Indonesia urged to curb fishing effort


Neil Ray, SeafoodSource contributing editor, reporting from Bangkok

Published on
March 28, 2010

The Indonesia government has put an embargo on the renewal of license for trawl and purse-seine operations.

However, the World Wildlife Fund is calling for the moratorium to be supported by an immediate reduction in fishing effort to help exploited stocks replenish.

“While recognizing this as an initial step toward the right direction, we would like to see this supplemented by an immediate reduction in fishing effort and strong enforcement of ‘no take’ zones to help fully exploited fish stocks in the Coral Triangle to recover,” said Dr. Lida Pet-Soede, head of the WWF Coral Triangle Program.

“We would also like to seek further clarification on the criteria being used to determine stock recovery and how this is will be evaluated,” added Dr Pet-Soede. “WWF is willing to participate and contribute to this process.”

Vessels engaging in illegal, unregulated, unreported (IUU) fishing remain an ongoing problem for Indonesia. In the Arafuru Sea, the Makassa Straits and the Sulawesi and Flores seas up to 57 percent of skipjack, 71 percent of yellowfin and 75 percent of bigeye tunas caught are juvenile and considered fully exploited. Indonesia says up to 1.6 million metric tons of fish are taken annually by IUU vessels from neighboring countries.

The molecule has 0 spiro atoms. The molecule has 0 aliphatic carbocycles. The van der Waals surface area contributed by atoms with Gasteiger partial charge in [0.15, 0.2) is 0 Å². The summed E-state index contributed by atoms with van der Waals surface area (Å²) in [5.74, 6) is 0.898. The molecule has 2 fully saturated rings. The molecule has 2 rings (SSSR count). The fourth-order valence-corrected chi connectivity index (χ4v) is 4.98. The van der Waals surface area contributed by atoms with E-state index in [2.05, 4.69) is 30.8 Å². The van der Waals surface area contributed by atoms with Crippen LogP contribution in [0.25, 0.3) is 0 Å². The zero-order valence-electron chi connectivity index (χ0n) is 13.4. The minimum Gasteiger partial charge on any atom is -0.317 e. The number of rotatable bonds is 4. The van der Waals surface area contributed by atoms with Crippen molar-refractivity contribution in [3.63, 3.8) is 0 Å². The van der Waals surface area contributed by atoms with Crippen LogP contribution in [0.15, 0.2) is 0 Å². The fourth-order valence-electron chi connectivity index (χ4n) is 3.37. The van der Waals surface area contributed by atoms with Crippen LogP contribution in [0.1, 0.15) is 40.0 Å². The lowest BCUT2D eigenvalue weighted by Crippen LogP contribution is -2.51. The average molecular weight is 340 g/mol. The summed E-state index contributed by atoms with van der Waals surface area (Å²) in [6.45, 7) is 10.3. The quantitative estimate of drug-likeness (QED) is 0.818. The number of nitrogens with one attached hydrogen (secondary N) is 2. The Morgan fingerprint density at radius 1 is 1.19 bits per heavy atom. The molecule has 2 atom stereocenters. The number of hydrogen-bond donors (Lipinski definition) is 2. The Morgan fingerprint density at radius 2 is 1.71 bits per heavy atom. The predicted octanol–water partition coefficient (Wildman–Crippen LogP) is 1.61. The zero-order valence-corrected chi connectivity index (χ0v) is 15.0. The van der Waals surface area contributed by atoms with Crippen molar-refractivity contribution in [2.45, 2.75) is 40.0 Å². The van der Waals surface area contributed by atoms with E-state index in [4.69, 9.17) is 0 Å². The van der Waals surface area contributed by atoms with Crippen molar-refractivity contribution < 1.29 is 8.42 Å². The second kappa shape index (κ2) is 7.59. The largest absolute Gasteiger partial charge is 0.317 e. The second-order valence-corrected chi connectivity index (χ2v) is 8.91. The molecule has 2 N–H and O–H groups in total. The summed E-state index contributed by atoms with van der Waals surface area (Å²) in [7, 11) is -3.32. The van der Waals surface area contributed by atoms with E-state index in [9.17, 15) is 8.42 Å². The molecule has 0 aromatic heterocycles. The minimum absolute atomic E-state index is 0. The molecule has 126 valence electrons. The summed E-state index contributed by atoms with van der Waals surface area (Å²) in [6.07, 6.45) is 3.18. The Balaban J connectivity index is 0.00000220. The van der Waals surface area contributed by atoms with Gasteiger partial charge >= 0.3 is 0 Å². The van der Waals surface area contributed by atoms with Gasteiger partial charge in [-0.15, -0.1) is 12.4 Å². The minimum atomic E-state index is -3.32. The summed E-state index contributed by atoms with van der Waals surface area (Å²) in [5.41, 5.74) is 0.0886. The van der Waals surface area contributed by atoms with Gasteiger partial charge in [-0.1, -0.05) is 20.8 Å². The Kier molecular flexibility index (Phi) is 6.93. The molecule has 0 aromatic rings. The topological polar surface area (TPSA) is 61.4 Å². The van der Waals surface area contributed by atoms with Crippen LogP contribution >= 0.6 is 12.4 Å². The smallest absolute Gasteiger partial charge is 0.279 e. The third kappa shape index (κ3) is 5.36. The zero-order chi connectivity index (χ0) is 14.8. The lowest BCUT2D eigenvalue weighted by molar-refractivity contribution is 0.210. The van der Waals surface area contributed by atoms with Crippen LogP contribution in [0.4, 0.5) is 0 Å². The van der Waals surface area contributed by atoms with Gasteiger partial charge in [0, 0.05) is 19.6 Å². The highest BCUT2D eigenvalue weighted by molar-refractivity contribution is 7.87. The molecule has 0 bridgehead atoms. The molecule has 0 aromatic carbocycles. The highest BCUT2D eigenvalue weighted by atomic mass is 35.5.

The WWF says a reduction in fishing capacity is the key to addressing the problems of overfishing and bycatch of juvenile tunas in the Coral Triangle. The Coral Triangle encompasses about 6 million square kilometers of ocean and includes Indonesia, the Philippines, Timor-Leste, the Solomon Islands, Papua New Guinea and Malaysia.

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